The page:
One thing I'd really like to see out of it would be bank & card balances. I guess I'm a little obsessive about that stuff, but it really would be nice to have it. This desire sent me down a big rabbit hole of trying to get OFX transactions downloaded. Of course, it seems nearly impossible. I was about to give up, but then stumbled across the fantastic mintapi python package.

# individual sealed ibuprofen & zyrtec

Today I made some individually sealed ibuprofen (Advil) and cetirizine (Zyrtec) packets:

I did it by cutting about a two inch strip of vacuum sealing bag, then doing several perpendicular seals far enough apart that I could pop a couple of pills in it.

Why bother? Mostly, I want to keep a few doses in my backpack / car, but don't want them turning into dust. (The softer coat on Kirkland seems especially problematic.) The next best idea is of course just buying the commercial version, but I don't really need 50 packets at a time. I'd prefer to keep more stock in the "more liquid" bottle form. Finally, waterproof can't hurt!

I meant to do double seals, so it'd be easy to separate the cells. I remembered on the first seal, but then I forgot to do this on all the others. So I had to very carefully slice down the middle of the seal. This probably wouldn't be sufficient for food storage, but it seems like it'll be fine for storing dry pills.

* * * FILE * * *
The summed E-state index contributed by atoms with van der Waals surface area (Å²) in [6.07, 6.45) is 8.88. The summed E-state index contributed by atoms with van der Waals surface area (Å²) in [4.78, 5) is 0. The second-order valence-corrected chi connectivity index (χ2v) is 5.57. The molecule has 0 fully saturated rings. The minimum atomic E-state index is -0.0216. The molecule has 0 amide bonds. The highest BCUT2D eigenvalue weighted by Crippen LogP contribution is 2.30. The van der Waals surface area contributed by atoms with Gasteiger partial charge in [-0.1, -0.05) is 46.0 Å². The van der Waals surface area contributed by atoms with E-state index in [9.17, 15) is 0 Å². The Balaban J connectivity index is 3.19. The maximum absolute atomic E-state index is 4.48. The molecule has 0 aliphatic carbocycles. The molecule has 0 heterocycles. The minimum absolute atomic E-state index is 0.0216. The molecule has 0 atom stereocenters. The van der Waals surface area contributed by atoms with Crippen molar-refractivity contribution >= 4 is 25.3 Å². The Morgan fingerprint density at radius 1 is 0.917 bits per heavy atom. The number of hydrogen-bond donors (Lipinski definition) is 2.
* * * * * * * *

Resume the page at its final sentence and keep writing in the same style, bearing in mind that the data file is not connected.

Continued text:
I cut small notches on each packet so I might have a chance at tearing them open without tools. I cut the bag almost exactly the same width, but the Ibuprofen bags wouldn't really vacuum because I put two Ibuprofen pills per slot. I had to settle for just sealing them.

It took about 10-12 minutes to do a row of 10 pills the second time I did it. I could probably get faster if I did it a bit more often. Cost calculations clearly reflect consumables only, and in particular don't reflect the cost of the vacuum sealer and other tools.

# first canning adventure: brandied pears

I've been wanting to get into canning for a while. It was finally time to take the plunge. I made brandied pears. One of the really striking things is how simple the ingredients list is:

• pears
• lemon juice
• sugar
• water
• brandy

Here's the setup just before I started:

Allison got me a pressure canner/cooker for Christmas:

It's huge! After I cooked the pears I packed them

and mixed the brandy into the syrup

and eventually got them into the cans, sealed and processed:

They are delicious! I think I'm going to try something next that requires the pressure canner's features, so I've got a few things on my list:

# pragmatic edc

Lots of folks wax poetic about their every day carry kit, and then include things like fishing hooks. That might make a "pragmatic hiking edc" kit, but I'm interested in some of the more realistic things that might happen:

1. Phone is dead and need to call someone (wife, parent, car insurance company, whatever) but don't have the relevant phone number / insurance number / etc.
2. Minor illness like headache, indigestion, things like that.
3. Forgot my wallet at home and need lunch or cab fare. 4.